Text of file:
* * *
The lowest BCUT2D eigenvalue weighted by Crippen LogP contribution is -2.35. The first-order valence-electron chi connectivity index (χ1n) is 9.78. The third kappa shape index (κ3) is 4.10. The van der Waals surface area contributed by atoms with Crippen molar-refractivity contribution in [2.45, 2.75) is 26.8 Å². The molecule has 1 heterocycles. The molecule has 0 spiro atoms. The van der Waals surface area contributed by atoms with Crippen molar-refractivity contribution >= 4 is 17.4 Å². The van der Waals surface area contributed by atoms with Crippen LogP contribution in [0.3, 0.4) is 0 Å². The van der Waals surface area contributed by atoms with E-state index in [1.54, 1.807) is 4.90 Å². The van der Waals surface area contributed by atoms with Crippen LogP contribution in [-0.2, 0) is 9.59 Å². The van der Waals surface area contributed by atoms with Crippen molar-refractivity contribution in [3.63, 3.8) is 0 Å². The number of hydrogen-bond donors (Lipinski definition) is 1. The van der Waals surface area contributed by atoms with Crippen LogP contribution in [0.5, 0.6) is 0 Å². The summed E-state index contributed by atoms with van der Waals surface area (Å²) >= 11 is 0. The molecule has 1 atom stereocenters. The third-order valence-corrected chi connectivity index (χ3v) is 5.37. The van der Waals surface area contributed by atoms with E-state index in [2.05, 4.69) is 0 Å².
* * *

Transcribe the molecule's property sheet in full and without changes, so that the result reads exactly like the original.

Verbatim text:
The lowest BCUT2D eigenvalue weighted by Crippen LogP contribution is -2.35. The first-order valence-electron chi connectivity index (χ1n) is 9.78. The third kappa shape index (κ3) is 4.10. The van der Waals surface area contributed by atoms with Crippen molar-refractivity contribution in [2.45, 2.75) is 26.8 Å². The molecule has 1 heterocycles. The molecule has 0 spiro atoms. The van der Waals surface area contributed by atoms with Crippen molar-refractivity contribution >= 4 is 17.4 Å². The van der Waals surface area contributed by atoms with Crippen LogP contribution in [0.3, 0.4) is 0 Å². The van der Waals surface area contributed by atoms with E-state index in [1.54, 1.807) is 4.90 Å². The van der Waals surface area contributed by atoms with Crippen LogP contribution in [-0.2, 0) is 9.59 Å². The van der Waals surface area contributed by atoms with Crippen molar-refractivity contribution in [3.63, 3.8) is 0 Å². The number of hydrogen-bond donors (Lipinski definition) is 1. The van der Waals surface area contributed by atoms with Crippen LogP contribution in [0.5, 0.6) is 0 Å². The summed E-state index contributed by atoms with van der Waals surface area (Å²) >= 11 is 0. The molecule has 1 atom stereocenters. The third-order valence-corrected chi connectivity index (χ3v) is 5.37. The van der Waals surface area contributed by atoms with E-state index in [2.05, 4.69) is 0 Å².